How PTSD Is Diagnosed

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Post-traumatic stress disorder (PTSD) is a mental health condition that develops after a person experiences a shocking, terrifying, or overwhelming event. PTSD symptoms usually begin within three months of the traumatic incident, but sometimes they begin years afterward. 

Symptoms must last more than a month and be severe enough to interfere with relationships or work to be considered PTSD. It’s important that those who suspect that they have PTSD work with a mental health provider who’s experienced in PTSD to get an accurate diagnosis and appropriate treatments.

An illustration about symptom of ptsd

Verywell / Ellen Lindner

Professional Screenings

The initial screening is done by a primary care physician. Then they may refer their patient to a licensed mental health professional, who can provide an official diagnosis of PTSD. An initial screening may involve questions about emotional states, sleep issues, and anger, as well as lab tests to rule out physical conditions that could be causing PTSD symptoms.

A mental health professional will use the diagnostic criteria in The Diagnostic and Statistical Manual, 5th Edition (DSM-5) to determine whether a person has PTSD. Symptoms of PTSD fall into four categories:

  • Intrusion: Intrusive thoughts can include recurrent, involuntary memories; distressing dreams; and flashbacks of the traumatic event. Flashbacks may be so vivid that people feel they are reliving the traumatic experience or seeing it before their eyes.
  • Avoidance: Avoiding reminders of the traumatic event may include avoiding people, places, activities, objects, and situations that may trigger distressing memories, thoughts, or feelings associated with the trauma. They may also resist talking about what happened or how they feel about it.
  • Alterations in cognition and mood: This encompasses an inability to remember important aspects of the traumatic event, negative thoughts, and feelings, leading to ongoing and distorted beliefs about oneself or others; distorted thoughts about the cause or consequences of the event, leading to wrongly blaming self or others; ongoing fear, horror, anger, guilt, or shame; much less interest in activities previously enjoyed; feeling detached or estranged from others; or being unable to experience positive emotions.
  • Alterations in arousal and reactivity: These symptoms may include being irritable and having angry outbursts; behaving recklessly or in a self-destructive way; being overly watchful of one’s surroundings in an overly vigilant way; being easily startled; or having problems concentrating or sleeping.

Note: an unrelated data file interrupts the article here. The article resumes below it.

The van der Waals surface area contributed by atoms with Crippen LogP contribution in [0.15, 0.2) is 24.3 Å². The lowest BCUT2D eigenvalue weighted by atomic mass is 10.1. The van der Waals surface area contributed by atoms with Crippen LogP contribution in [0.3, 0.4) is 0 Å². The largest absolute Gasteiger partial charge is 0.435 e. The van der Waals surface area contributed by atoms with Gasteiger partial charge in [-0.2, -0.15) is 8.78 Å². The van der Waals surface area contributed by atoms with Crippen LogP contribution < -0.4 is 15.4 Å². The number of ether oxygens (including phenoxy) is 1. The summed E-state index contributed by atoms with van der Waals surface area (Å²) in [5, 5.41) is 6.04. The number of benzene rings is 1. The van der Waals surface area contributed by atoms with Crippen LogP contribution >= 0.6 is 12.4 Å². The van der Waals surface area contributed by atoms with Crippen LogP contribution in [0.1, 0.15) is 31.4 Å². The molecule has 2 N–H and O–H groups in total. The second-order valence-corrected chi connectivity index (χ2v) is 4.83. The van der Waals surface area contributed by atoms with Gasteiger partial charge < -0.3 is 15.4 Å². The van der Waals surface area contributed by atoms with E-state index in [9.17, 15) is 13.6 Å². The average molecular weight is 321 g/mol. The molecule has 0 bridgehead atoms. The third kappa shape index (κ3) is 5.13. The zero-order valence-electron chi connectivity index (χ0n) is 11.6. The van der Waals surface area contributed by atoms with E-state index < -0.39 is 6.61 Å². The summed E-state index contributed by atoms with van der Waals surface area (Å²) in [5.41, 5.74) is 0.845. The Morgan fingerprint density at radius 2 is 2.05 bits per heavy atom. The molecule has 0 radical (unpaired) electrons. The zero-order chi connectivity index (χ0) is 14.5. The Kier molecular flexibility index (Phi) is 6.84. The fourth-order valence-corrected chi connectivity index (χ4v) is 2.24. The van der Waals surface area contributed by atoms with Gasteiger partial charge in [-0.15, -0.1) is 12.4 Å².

To be diagnosed with PTSD, an adult must have all of the following for at least one month:

  • At least one intrusion symptom
  • At least one avoidance symptom
  • At least two cognition and mood symptoms
  • At least two arousal and reactivity symptoms

These symptoms must also cause significant distress or problems in the individual’s daily functioning.

Symptoms of PTSD in children and teens may not be the same as in adults. In addition to typical symptoms of PTSD, children may have regression such as wetting the bed after having learned to use the toilet, being unable to talk, acting out the scary event during playtime, and being unusually clingy with a parent or another adult.


A number of assessment tools are used to diagnose PTSD.


The Clinician-Administered PTSD Scale for DSM-5 (CAPS-5) is a standard test used to diagnose PTSD. This is a 30-item questionnaire that clinicians use to better understand the patient’s experience with PTSD.

The goal of CAPS-5 is to establish whether a person can be diagnosed with PTSD. It is also used to assess whether this condition has been present throughout a person’s life or within the past month. Additionally, this assessment is used to assess symptoms as the patient has experienced them over the previous week. 

Specifically, these questions explore:

  • The onset and duration of symptoms
  • The impact of symptoms on social relationships and work functioning
  • Overall severity of PTSD symptoms
  • Presence of dissociative subtype, like depersonalization and derealization

This interview takes roughly an hour to complete, follows a detailed scoring system, and determines to what extent the severity of the symptoms impacts an individual’s daily life. 

Treatment-Outcome Post Traumatic Stress Disorder Scale (TOP-8)

The TOP-8 is also an interview-based assessment tool that uses the DSM-5 to understand and evaluate symptoms. This scale includes eight questions drawn from the core symptom groups associated with PTSD, which include intrusion, avoidance, and numbing. 

PTSD Symptom Scale Interview (PSS-I and PSS-I-5)